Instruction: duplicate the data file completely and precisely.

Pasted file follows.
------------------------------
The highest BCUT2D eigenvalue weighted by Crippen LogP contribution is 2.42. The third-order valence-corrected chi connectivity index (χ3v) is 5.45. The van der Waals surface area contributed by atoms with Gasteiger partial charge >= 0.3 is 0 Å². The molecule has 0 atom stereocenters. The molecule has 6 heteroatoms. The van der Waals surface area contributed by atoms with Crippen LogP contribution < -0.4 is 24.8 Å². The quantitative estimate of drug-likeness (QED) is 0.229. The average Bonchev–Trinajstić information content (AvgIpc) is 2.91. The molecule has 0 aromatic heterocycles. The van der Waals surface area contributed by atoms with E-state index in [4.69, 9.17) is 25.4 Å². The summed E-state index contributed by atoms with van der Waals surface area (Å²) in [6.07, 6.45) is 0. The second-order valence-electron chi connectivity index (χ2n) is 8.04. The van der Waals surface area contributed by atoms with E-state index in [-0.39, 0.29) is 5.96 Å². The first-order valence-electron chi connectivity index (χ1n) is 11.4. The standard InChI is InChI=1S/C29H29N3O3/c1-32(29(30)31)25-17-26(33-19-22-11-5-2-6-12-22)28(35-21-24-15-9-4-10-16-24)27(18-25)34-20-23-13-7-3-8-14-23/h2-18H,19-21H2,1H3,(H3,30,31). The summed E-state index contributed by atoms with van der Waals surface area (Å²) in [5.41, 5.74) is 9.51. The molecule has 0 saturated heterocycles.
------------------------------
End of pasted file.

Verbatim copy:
The highest BCUT2D eigenvalue weighted by Crippen LogP contribution is 2.42. The third-order valence-corrected chi connectivity index (χ3v) is 5.45. The van der Waals surface area contributed by atoms with Gasteiger partial charge >= 0.3 is 0 Å². The molecule has 0 atom stereocenters. The molecule has 6 heteroatoms. The van der Waals surface area contributed by atoms with Crippen LogP contribution < -0.4 is 24.8 Å². The quantitative estimate of drug-likeness (QED) is 0.229. The average Bonchev–Trinajstić information content (AvgIpc) is 2.91. The molecule has 0 aromatic heterocycles. The van der Waals surface area contributed by atoms with E-state index in [4.69, 9.17) is 25.4 Å². The summed E-state index contributed by atoms with van der Waals surface area (Å²) in [6.07, 6.45) is 0. The second-order valence-electron chi connectivity index (χ2n) is 8.04. The van der Waals surface area contributed by atoms with E-state index in [-0.39, 0.29) is 5.96 Å². The first-order valence-electron chi connectivity index (χ1n) is 11.4. The standard InChI is InChI=1S/C29H29N3O3/c1-32(29(30)31)25-17-26(33-19-22-11-5-2-6-12-22)28(35-21-24-15-9-4-10-16-24)27(18-25)34-20-23-13-7-3-8-14-23/h2-18H,19-21H2,1H3,(H3,30,31). The summed E-state index contributed by atoms with van der Waals surface area (Å²) in [5.41, 5.74) is 9.51. The molecule has 0 saturated heterocycles.